Re: Does Mathematica really need more printed, introductory documentation?
- To: mathgroup at smc.vnet.net
- Subject: [mg88231] Re: [mg88197] Does Mathematica really need more printed, introductory documentation?
- From: "Richard Palmer" <rhpalmer at gmail.com>
- Date: Tue, 29 Apr 2008 06:48:19 -0400 (EDT)
- References: <firstname.lastname@example.org> <email@example.com>
I have an additional concern regarding current on-line documentation. Some of it does not have a resizable font. That makes it difficult for people like me that have glasses and use portable computers with smaller screens. I hope that can be fixed in a subsequent release. Regards, Richard On 4/28/08, AES <siegman at stanford.edu> wrote: > > In response to Andrzej Kozlowski's comment > > > Judging by quite many "ordinary users" I known, the views you have > been > > expressing, particularly those on the need for printed software > manuals > > rather make you a memeber of a minority, and moreover a rather > > rapidly declining one. I for one, . . . > > > Does Mathematica really need printed, more introductory level > documentation (aka books, or manuals) to add to its excellent, but less > readable, online documentation? > > Let's take an experimental or "reality-based" approach to this question > (however much that approach may be out of favor with our current > administration in Washington . . .) > > Adobe Illustrator is, in my opinion anyway, an excellent piece of > technical software, comparable in quality and usefulness and at least > somewhat comparable in technical complexity, to Mathematica. > > There's probably a sizable overlap --- or at very least, a very sizable > _potential_ market overlap --- between Illustrator and Mathematica users > (new graphics commands that are very Illustrator-like have in fact been > added in 6.0). > > Both programs have something of an initial learning curve for "ordinary > users"; both have excellent detailed online reference documentation. > > Mathematica is, I would judge, actually substantial more complex and > requires more learning for an average individual than does Illustrator. > On my Mac, Illustrator 11 is 75 MB for the app itself, plus another 75 > MB of supplemental stuff. I didn't try to dig inside the Mathematica > package, but it's over 1 GB in my Applications folder, plus whatever > additional material is stuffed away elsewhere on my HD. Illustrator > manuals tend to be 300 to 500 pages; the Mathematica Book for v5 was > just under 1500. Mathematica users, especially less experienced ones, > might need more forms and varieties of documentation, that Illustrator > users. > > So, to get some idea what sort of introductory printed books and manuals > might be useful for Mathematica, we might ask: what sort of introductory > printed books and manuals are readily available, right now, for > Illustrator? (Noting again that Illustrator also has good, well > organized, readily accessible online documentation, Help files, and > tutorials --- along with helpful user forums on its web site.) > > A quick look at amazon.com then brings up a list of at least twelve (12) > such introductory books or manuals on Illustrator (list appended below). > All of these books are currently available in stock on amazon (and three > are on my bookshelf) --- as compared to _none_ (as yet, anyway) for > Mathematica 6. > > At least half of these Illustrator manuals can be identified as current > editions of earlier versions that were published for earlier versions of > Illustrator. In other words, earlier versions apparently sold well > enough that authors were willing to write and publishers were willing to > bring out 2nd, 3rd, even 4th editions of these manuals, updated for the > current version of Illustrator. > > Or in other words, for me anyway: The experimental evidence is that > these books _clearly meet user needs_, sufficiently so that authors are > willing to invest their energies in writing them; publishers publish > them; and users buy them, including more than once; > > Should Wolfram maybe recognize this point? > > ===================================== > > * Adobe Illustrator CS3 Classroom in a Book by Adobe Creative Team > (2007) $35 > > * The Adobe Illustrator CS3 Wow! Book by Sharon Steuer (2007) $24 > > * Adobe Illustrator CS3 How-Tos: 100 Essential Techniques by Karlins > and Hopkins (2007) $10 > > * Real World Adobe Illustrator CS3 by Mordy Golding (2007) $20 > > * Illustrator CS3 Bible by Ted Alspach ( 2007) $25 > > * Adobe Illustrator for Fashion Design by Susan Lazear (2008) $35 > > * Fashion Designer's Handbook for Adobe Illustrator by Centner and > Vereker (2007) $50 > > * Illustrator CS3 for Windows and Macintosh (Visual QuickStart Guide) > by Weinmann and Lourekas (2007) $20 > > * Adobe Illustrator CS3 Revealed by Chris Botello (Aug 31, 2007) $45 > > * Best Practice: The Pros On Adobe Illustrator by Toni Toland (Aug 16, > 2006) $35 > > * Adobe Illustrator CS2 Revealed, Education Edition by Chris Botello > (2005) $40 > > * Illustrator CS for Dummies by Ted Alspach (2003) $25 > > ===================================== > > -- Richard Palmer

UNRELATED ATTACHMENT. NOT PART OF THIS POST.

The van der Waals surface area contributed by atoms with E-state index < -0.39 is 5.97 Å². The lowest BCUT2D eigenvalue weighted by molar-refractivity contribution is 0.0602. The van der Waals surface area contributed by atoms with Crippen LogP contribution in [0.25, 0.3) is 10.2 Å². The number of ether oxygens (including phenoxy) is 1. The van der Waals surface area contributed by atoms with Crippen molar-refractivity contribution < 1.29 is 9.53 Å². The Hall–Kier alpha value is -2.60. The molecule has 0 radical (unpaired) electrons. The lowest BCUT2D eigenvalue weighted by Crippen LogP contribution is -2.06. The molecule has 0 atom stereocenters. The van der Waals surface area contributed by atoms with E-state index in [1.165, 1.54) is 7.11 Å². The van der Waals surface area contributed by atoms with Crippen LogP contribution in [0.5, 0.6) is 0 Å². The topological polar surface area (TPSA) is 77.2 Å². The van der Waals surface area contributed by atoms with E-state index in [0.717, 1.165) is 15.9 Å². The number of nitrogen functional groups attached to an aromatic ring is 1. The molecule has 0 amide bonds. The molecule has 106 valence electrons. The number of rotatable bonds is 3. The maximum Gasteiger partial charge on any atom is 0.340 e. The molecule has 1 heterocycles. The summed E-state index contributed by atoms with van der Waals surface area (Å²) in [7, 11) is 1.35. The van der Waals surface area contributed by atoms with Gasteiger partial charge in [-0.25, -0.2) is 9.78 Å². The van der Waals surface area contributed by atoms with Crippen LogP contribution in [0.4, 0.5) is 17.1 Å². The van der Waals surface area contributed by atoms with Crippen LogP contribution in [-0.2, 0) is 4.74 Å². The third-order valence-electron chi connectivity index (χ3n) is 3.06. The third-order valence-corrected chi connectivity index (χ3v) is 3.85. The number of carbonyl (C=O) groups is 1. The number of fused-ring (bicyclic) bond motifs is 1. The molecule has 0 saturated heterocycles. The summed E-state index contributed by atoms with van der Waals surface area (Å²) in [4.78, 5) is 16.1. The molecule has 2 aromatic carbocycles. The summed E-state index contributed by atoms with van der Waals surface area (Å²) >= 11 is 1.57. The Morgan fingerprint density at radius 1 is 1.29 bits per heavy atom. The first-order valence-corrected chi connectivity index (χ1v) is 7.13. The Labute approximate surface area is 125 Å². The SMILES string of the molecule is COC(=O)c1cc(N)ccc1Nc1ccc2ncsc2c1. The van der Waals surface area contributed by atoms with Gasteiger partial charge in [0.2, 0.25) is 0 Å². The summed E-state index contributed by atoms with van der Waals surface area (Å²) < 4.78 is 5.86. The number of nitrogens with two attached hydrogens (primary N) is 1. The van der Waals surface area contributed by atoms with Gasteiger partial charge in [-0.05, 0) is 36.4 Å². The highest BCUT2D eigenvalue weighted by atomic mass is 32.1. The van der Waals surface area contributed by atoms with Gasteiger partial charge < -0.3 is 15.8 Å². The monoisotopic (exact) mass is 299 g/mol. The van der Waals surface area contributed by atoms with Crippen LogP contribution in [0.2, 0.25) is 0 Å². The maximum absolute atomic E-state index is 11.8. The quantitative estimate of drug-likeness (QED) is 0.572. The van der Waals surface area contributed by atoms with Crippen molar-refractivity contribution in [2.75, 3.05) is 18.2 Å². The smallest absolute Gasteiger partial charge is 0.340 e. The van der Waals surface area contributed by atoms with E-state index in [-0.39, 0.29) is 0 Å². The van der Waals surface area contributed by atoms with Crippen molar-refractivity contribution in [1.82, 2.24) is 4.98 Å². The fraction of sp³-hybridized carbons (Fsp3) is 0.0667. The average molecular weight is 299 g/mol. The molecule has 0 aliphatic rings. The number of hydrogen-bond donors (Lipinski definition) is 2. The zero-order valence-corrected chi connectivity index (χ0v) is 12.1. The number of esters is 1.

- Re: Re: Does Mathematica really need more printed,
- From: Murray Eisenberg <firstname.lastname@example.org>
- Re: Re: Does Mathematica really need more printed,